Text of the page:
• Smaller calibers mean less recoil, which in turn means faster and more accurate follow-up shots, but generally, less energy and force (It may take more well-placed shots to stop the bad guy/gal.)
  • Reliability and accuracy are both VERY important attributes of a defensive firearm and override other considerations.
  • Instinctive shooting and preferably flash-sight picture shooting are more important than precision sighted accuracy shooting, when considering VERY CLOSE (within about 10-12 feet or so) self-defense encounters. (However, this is a very controversial point among self-defense and concealed carry shooters.)

I hope this review has given you some information you did not have about the new Springfield-Armory XDS 4.0 9mm single stack pistol. It is a very nice striker-fired pistol, with mostly pros. Decide if it is for you, based on your desired features, the gun’s attributes, tradeoffs, and your use and needs, but TRY IT BEFORE YOU BUY, like any possible handgun purchase.

Continued success!

Photos by Author and Some Courtesy of Springfield-Armory.

* This personal opinion article is meant for general information & educational purposes only and the author strongly recommends that you seek counsel from an attorney for legal advice and your own personal certified weapons trainer for proper guidance about shooting & using YOUR firearms, self-defense and concealed carry. It should not be relied upon as accurate for all shooters & the author assumes no responsibility for anyone’s use of the information and shall not be liable for any improper or incorrect use of the information or any damages or injuries incurred whatsoever. 

© 2014 Col Benjamin Findley. All Rights Reserved. This article may not be reprinted or reproduced in whole or in part by mechanical means, photocopying, electronic reproduction, scanning, or any other means without prior written permission. For copyright information, contact Col Ben Findley at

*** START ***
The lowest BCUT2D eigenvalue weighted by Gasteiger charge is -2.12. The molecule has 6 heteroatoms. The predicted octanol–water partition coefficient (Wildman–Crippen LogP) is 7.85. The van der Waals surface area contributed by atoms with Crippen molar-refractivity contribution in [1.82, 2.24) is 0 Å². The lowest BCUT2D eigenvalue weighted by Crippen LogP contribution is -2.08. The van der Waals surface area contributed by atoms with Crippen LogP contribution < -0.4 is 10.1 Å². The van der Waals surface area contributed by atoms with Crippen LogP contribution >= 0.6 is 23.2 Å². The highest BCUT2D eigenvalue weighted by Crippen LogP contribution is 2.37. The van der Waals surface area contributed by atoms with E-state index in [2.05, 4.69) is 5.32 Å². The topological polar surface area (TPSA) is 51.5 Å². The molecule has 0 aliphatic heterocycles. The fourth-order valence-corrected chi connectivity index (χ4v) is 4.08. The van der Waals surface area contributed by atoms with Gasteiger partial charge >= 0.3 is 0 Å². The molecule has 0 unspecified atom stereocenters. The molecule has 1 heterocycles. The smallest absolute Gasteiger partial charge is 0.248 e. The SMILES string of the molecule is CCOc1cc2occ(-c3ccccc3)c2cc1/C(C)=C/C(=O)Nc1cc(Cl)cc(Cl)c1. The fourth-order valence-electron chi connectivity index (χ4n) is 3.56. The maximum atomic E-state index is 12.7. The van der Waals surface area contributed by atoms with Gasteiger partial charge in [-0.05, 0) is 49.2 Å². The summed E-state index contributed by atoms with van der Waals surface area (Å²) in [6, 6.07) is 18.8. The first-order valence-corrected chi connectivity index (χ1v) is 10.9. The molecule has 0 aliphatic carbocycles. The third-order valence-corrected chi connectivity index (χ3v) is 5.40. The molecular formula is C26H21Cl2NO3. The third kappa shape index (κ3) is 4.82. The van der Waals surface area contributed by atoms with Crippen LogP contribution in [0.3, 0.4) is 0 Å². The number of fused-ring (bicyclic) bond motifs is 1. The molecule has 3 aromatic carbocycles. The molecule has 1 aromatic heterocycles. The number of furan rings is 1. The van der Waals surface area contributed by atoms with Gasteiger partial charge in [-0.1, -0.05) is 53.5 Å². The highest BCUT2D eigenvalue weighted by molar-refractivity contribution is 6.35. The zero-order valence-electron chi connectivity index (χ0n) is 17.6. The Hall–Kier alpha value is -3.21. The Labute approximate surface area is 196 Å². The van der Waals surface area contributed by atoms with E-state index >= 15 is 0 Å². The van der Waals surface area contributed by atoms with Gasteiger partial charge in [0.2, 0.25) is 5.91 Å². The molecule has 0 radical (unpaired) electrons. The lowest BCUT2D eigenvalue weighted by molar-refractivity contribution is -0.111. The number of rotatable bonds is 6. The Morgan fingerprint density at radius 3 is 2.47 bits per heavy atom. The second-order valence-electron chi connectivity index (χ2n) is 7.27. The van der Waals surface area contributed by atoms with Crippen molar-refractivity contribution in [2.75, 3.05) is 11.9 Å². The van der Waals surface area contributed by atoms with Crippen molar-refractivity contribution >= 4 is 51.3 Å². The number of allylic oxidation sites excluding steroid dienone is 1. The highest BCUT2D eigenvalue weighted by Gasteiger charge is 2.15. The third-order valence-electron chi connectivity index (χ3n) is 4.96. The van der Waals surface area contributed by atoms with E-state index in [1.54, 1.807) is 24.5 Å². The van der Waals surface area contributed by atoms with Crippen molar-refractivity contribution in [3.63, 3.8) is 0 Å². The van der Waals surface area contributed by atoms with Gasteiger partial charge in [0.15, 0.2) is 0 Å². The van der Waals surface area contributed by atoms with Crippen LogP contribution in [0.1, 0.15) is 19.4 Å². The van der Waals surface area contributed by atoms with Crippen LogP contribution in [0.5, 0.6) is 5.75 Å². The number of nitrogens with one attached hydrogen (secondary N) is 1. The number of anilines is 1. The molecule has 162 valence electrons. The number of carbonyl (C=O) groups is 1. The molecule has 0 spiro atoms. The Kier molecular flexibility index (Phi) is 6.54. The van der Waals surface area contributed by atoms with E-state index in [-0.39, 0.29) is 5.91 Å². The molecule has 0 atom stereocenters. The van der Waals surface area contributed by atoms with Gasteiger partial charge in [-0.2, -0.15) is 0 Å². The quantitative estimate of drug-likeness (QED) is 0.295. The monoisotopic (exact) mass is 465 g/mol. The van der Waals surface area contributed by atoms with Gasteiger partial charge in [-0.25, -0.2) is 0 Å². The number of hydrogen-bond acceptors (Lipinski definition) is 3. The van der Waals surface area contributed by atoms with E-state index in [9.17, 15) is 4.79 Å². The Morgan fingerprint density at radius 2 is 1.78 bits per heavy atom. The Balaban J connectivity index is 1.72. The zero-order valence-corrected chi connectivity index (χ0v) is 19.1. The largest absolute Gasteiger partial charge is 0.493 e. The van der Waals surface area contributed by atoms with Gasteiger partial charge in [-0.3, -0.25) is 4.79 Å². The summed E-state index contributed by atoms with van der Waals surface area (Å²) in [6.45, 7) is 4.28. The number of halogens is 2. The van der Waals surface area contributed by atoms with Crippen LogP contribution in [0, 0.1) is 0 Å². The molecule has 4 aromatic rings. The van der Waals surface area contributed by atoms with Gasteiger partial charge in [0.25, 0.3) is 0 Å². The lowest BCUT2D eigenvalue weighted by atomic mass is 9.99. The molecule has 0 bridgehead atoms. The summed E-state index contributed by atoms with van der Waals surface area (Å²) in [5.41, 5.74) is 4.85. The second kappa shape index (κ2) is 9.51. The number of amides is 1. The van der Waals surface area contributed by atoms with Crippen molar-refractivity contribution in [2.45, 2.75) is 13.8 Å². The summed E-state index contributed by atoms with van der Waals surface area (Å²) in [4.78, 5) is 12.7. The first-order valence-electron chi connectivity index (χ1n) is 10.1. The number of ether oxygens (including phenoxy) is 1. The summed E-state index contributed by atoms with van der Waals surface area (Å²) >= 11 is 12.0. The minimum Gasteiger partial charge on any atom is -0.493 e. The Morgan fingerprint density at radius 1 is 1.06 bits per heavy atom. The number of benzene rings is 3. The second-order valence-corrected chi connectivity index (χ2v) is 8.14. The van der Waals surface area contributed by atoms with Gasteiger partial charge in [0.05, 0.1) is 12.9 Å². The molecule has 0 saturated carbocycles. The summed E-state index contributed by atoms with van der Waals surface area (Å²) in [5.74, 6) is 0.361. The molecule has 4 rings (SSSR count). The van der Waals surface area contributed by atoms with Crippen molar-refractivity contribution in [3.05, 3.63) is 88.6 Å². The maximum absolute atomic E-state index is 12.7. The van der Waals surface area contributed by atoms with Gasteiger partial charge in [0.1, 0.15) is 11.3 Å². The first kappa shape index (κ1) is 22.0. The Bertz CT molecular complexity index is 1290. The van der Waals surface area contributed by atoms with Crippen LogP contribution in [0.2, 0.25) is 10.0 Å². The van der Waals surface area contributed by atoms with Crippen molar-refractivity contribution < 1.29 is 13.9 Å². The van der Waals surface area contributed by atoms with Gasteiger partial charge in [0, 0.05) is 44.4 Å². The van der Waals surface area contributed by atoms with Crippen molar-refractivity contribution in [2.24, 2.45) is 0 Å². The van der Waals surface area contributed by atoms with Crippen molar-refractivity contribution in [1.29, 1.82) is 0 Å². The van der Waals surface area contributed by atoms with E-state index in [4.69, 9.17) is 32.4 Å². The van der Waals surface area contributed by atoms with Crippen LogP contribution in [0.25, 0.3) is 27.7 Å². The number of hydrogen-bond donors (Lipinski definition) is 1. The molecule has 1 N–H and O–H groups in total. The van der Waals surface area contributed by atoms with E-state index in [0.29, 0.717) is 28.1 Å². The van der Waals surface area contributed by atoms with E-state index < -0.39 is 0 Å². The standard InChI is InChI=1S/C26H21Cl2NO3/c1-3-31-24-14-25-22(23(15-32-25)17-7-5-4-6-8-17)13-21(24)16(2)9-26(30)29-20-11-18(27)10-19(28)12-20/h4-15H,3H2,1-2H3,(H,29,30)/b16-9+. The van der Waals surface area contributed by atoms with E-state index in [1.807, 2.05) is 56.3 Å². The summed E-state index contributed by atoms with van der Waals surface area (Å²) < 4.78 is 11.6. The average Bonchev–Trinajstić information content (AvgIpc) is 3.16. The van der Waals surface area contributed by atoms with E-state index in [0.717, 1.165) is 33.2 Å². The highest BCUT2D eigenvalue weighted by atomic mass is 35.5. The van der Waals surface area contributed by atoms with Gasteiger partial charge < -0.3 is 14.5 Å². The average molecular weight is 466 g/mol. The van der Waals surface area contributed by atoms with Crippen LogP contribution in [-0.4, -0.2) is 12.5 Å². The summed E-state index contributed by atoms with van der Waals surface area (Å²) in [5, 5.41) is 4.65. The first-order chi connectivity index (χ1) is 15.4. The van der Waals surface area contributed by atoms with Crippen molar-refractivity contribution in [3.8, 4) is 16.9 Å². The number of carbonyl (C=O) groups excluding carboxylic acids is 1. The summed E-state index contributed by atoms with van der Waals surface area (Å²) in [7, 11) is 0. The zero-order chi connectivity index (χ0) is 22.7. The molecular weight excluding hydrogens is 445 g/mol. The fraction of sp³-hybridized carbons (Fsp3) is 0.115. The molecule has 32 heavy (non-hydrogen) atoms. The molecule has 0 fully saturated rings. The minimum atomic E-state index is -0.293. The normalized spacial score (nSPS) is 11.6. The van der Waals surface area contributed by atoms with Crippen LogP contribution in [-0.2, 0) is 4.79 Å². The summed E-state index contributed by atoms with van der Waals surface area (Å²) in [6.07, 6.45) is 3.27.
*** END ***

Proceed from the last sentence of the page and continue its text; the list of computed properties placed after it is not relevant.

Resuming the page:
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S&W M&P Shield M2.0 EDC Kit

S&W M&P Shield M2.0 EDC Kit

This is a neat kit where you get a S&W M&P9 Shield M2.0 along with an M&P Oasis knife and a Delta Force CS-10 Flashlight. Also, S&W is currently having a $50 rebate which brings the price down to $299.99. Not a bad deal.

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"Col Ben" is retired with 30 years service in the U.S. Air Force, with joint services Special Ops duty and training, and is Air Force qualified as "Expert" in small arms. He is a Vietnam-era Veteran. Ben is an experienced NRA-Certified Pistol Instructor, NRA Range Safety Officer, and FL Concealed Carry License Instructor. Ben recently wrote the book "Concealed Carry and Handgun Essentials for Personal Protection" (second printing) with 57 comprehensive Chapters about concealed carry and handgun principles, techniques, and tips for both experienced and new shooters. His reference book is endorsed by several organizations and is available on his website at Contact him at
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Paul E. Belsinger

I like the compactness of the XDS 40 but on several occasions at the range I experienced miss-feeds resulting in the weapon jamming. The cause was due to the extended magazine aftermarket spacer. When firing the spacer causes the magazine to detach from its seat resulting in a stove piped round. I was using ball range ammunition. My concern and ultimate abandoning the XDS 40 is will the weapon let me down in a critical situation when I have to defend myself or family member.


I’ve had my XDS for about 15 months now and it has never given me any problems.
My XDS is a .45 in black with the 3.3 barrel. It took longer than I had hoped it would to do the recall, and I really missed carrying it. I carried my Commander size .45 while the recall was being done. When Springfield returned my XDS, they included an extended mag at no charge, which I thought was nice of them. Since it has good accuracy, is light weight, easy to control and even fits in one of my older leather IWB holsters quite well, it is now my favorite carry gun.


I normally only use Hornaday ammunition. I have never had any trouble in my 9mm, 40, or .45s with it. From everything I have read and seen, Hornaday seems to be the best quality ammo for me. I have not had any trouble with misfires, jams, stove piping, etc. with it.

Wayne Warner